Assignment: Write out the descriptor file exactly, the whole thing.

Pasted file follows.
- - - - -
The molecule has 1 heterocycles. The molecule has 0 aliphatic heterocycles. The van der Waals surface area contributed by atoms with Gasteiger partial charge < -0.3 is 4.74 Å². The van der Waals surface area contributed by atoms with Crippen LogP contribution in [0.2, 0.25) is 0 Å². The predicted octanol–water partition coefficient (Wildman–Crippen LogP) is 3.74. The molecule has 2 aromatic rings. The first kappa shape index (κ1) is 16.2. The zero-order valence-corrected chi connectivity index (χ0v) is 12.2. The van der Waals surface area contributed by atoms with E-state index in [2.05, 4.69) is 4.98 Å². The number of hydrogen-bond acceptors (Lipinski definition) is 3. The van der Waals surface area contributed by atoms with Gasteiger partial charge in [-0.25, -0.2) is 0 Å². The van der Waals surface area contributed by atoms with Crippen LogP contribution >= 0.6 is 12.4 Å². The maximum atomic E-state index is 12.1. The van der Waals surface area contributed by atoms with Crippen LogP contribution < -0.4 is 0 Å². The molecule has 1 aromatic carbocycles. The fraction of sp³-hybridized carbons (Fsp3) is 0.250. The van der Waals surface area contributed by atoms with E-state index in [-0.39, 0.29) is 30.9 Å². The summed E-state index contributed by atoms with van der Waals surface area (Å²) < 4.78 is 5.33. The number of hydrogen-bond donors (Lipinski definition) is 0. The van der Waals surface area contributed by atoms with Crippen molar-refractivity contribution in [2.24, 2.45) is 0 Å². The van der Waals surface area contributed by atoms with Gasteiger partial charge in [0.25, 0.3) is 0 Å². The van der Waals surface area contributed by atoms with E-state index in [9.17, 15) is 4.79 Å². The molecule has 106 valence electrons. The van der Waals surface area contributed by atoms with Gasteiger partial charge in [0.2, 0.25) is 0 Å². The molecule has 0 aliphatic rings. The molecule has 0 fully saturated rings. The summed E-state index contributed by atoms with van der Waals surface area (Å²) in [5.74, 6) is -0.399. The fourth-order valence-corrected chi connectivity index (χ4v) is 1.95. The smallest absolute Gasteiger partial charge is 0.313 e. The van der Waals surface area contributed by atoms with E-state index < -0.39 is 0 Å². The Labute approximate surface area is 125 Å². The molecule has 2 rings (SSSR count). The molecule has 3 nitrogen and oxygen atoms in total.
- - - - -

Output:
The molecule has 1 heterocycles. The molecule has 0 aliphatic heterocycles. The van der Waals surface area contributed by atoms with Gasteiger partial charge < -0.3 is 4.74 Å². The van der Waals surface area contributed by atoms with Crippen LogP contribution in [0.2, 0.25) is 0 Å². The predicted octanol–water partition coefficient (Wildman–Crippen LogP) is 3.74. The molecule has 2 aromatic rings. The first kappa shape index (κ1) is 16.2. The zero-order valence-corrected chi connectivity index (χ0v) is 12.2. The van der Waals surface area contributed by atoms with E-state index in [2.05, 4.69) is 4.98 Å². The number of hydrogen-bond acceptors (Lipinski definition) is 3. The van der Waals surface area contributed by atoms with Gasteiger partial charge in [-0.25, -0.2) is 0 Å². The van der Waals surface area contributed by atoms with Crippen LogP contribution >= 0.6 is 12.4 Å². The maximum atomic E-state index is 12.1. The van der Waals surface area contributed by atoms with Crippen LogP contribution < -0.4 is 0 Å². The molecule has 1 aromatic carbocycles. The fraction of sp³-hybridized carbons (Fsp3) is 0.250. The van der Waals surface area contributed by atoms with E-state index in [-0.39, 0.29) is 30.9 Å². The summed E-state index contributed by atoms with van der Waals surface area (Å²) < 4.78 is 5.33. The number of hydrogen-bond donors (Lipinski definition) is 0. The van der Waals surface area contributed by atoms with Crippen molar-refractivity contribution in [2.24, 2.45) is 0 Å². The van der Waals surface area contributed by atoms with Gasteiger partial charge in [0.25, 0.3) is 0 Å². The van der Waals surface area contributed by atoms with E-state index in [9.17, 15) is 4.79 Å². The molecule has 106 valence electrons. The van der Waals surface area contributed by atoms with Gasteiger partial charge in [0.2, 0.25) is 0 Å². The molecule has 0 aliphatic rings. The molecule has 0 fully saturated rings. The summed E-state index contributed by atoms with van der Waals surface area (Å²) in [5.74, 6) is -0.399. The fourth-order valence-corrected chi connectivity index (χ4v) is 1.95. The smallest absolute Gasteiger partial charge is 0.313 e. The van der Waals surface area contributed by atoms with E-state index < -0.39 is 0 Å². The Labute approximate surface area is 125 Å². The molecule has 2 rings (SSSR count). The molecule has 3 nitrogen and oxygen atoms in total.